The findings were revealed in the British Medical Journal publication Innovations. 

Around seven per cent of problems taken to a GP can be dealt with at home or with a pharmacist, the doctors said.

Following their research, the doctors at Teviot Medical Practice said: ‘The authors encourage interested GPs to implement this intervention in their own practices to help improve self-management, reduce seasonal demand and improve patient access.’ 

This could be a more appropriate action amid the spiralling waiting times to see a GP seen across the country.

Around 3.8million patients were unable to see their GP within two weeks during February, the most recent NHS Digital data shows.

More than 920,000 are having to wait between three to four weeks for an appointment, with some parts of the country fairing worse than others. 

A simple message on the end of GP phone lines on how to self-care for a cold could cut soaring waiting times, findings from one surgery in Scotland suggests


Swindon – 27.54%

Newark and Sherwood – 26.09%

South Norfolk – 24.21%

Isle of Wight – 24.06%

South West Lincolnshire – 23.99%

North Norfolk – 23.61%

Darlington – 23.43%

Greater Huddersfield – 23.06%

Horsham and Mid Sussex – 22.77%

North Derbyshire 22.26% 

In the Swindon CCG area, almost a third (27.54 per cent) of patients didn’t see their doctor for at least 14 days after trying to book.

Chronic shortages of staff in places such as GP surgeries is jeopardising quality of care and waiting times, with staff numbers failing to keep pace with demand. 

More than 1,000 GPs have left the NHS since 2015, and official figures in February showed that a further 10,000 are expected to quit in the next five to ten years because they are 50 or over.

Almost a fifth (18 per cent) said they would leave or retire within the next two years, blaming unmanageable workloads and increased demands from an ageing population.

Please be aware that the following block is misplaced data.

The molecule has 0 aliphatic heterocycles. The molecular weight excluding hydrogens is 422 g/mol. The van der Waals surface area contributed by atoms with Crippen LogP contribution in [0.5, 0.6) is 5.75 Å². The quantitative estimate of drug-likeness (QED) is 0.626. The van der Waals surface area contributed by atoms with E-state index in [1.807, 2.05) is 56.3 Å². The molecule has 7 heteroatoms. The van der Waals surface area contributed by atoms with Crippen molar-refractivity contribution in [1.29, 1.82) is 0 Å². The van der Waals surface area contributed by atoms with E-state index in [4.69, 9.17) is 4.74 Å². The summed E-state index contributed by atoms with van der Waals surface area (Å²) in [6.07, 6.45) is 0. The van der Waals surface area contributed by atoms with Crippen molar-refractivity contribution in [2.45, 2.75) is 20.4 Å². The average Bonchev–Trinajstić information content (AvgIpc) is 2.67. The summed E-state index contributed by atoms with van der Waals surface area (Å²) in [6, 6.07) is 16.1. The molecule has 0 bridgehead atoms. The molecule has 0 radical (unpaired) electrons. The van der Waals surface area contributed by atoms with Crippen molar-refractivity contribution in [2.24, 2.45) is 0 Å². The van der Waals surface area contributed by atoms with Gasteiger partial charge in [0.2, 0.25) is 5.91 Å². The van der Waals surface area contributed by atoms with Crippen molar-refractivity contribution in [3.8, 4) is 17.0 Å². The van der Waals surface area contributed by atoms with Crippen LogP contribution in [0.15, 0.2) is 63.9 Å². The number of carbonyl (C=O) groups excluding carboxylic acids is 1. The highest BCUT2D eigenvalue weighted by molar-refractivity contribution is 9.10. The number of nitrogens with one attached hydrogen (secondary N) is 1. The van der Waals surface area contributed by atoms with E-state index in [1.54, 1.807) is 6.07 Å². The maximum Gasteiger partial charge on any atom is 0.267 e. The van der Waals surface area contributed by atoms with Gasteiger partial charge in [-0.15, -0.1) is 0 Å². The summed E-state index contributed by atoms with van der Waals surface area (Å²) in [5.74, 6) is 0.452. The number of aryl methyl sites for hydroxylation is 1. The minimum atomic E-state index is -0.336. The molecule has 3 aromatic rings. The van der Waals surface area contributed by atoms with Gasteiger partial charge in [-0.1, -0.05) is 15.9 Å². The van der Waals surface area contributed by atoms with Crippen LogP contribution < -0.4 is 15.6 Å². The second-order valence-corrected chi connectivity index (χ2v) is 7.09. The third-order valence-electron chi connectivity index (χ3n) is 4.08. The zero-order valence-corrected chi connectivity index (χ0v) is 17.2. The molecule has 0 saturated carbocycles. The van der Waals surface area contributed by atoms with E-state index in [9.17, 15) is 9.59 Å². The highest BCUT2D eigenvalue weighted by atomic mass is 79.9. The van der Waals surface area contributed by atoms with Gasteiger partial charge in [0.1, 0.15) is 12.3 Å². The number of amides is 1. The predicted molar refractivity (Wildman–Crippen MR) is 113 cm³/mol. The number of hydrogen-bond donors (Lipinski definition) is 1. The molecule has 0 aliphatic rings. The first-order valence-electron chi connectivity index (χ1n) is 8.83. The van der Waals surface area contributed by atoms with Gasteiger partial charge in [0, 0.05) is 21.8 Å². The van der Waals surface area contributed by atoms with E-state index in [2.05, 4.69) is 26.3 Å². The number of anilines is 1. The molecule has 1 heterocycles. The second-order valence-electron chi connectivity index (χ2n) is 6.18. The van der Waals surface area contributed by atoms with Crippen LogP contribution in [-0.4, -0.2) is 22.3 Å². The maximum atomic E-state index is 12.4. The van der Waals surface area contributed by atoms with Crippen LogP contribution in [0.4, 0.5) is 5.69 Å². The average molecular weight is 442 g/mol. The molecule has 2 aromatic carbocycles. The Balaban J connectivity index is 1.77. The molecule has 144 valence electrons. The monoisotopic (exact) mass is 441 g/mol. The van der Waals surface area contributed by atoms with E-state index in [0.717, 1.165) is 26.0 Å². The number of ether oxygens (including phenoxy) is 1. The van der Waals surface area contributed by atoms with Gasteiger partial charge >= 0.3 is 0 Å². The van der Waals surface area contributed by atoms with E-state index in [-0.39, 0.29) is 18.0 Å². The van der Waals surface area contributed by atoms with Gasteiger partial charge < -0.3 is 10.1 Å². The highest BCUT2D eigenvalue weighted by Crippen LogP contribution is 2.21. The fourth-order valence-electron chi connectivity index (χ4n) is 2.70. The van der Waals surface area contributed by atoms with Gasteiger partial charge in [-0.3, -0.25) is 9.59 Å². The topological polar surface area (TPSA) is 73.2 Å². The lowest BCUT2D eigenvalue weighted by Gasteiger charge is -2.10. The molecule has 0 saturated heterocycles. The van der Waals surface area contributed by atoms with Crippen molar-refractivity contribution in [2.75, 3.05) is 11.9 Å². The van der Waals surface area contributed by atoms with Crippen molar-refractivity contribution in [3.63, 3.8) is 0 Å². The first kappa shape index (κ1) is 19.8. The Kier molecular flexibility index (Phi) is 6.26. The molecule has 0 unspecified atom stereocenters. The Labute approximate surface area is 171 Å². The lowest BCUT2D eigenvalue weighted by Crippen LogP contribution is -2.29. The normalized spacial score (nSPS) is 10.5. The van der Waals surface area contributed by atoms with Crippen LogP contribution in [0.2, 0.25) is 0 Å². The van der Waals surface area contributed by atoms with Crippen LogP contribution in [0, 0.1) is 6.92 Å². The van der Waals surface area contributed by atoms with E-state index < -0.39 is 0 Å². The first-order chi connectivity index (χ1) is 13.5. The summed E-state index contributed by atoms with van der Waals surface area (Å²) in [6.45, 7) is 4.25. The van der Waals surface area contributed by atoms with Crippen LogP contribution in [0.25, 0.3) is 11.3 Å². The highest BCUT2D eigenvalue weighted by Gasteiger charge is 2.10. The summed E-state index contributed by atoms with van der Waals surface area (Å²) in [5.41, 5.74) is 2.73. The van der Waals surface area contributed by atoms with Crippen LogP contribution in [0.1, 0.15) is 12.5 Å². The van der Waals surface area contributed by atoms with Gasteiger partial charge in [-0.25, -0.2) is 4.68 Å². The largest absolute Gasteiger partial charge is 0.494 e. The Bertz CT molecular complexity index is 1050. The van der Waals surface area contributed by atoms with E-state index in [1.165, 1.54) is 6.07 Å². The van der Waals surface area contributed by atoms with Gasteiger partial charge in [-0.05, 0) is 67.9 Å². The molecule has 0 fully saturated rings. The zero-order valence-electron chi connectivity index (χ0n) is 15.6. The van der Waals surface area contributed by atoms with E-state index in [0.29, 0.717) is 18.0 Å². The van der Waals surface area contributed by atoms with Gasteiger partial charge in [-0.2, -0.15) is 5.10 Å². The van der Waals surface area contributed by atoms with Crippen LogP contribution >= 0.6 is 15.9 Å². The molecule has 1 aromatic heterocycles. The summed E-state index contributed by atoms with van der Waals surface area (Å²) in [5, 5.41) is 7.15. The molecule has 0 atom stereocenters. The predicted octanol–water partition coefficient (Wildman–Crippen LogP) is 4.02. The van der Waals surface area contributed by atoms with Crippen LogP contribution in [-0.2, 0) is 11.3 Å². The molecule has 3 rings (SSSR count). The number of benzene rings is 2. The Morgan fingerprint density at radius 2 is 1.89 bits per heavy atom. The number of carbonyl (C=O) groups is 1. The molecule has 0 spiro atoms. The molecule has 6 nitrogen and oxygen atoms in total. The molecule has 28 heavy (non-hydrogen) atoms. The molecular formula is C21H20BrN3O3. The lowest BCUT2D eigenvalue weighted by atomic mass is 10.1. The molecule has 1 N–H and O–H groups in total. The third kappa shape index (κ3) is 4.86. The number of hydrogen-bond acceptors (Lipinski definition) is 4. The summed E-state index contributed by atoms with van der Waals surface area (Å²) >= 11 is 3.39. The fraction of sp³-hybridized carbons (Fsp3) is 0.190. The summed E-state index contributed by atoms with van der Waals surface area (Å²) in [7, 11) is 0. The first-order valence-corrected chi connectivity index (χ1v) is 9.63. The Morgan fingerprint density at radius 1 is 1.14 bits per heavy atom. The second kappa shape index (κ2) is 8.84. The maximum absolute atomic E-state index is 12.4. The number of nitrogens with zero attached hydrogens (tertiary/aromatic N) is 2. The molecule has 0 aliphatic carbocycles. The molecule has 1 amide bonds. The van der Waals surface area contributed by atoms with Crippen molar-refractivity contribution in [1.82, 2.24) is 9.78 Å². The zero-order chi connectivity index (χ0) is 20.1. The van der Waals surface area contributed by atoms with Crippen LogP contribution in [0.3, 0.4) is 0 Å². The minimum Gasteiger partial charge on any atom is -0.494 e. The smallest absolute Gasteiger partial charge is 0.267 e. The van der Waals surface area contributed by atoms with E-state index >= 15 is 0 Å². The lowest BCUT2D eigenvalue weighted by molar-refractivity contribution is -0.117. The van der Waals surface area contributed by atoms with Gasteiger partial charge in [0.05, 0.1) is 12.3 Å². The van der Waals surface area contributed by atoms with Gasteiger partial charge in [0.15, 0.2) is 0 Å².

Pressures faced by doctors also include a rising number of patients, some with multiple complex health conditions.

This has led to concerns that the average consultation time of 10 minutes in the UK – thought to be the shortest in the developed world – is simply not enough. 

Doctors are also avoiding working extra shifts or leaving the profession early in a bid to avoid hefty tax bills on their pension.

More than 3,500 doctors retired early to avoid bills of thousands of pounds on capped pension saving allowances, the Government said this week. 

The complexity of the crisis is expected to put 762 practices in the UK at risk of closing within the next five years, according to The Royal College of General Practitioners. 

More than 2.5million patients across England could see their GP surgeries close in the next five years, experts revealed in November. 

Overall, NHS staff shortages in England have hit more than 100,000 positions, according to three think tanks, the King’s Fund, the Health Foundation, and the Nuffield Trust. 

They predict that the situation could increase to almost a quarter of a million by 2030 if not dealt with.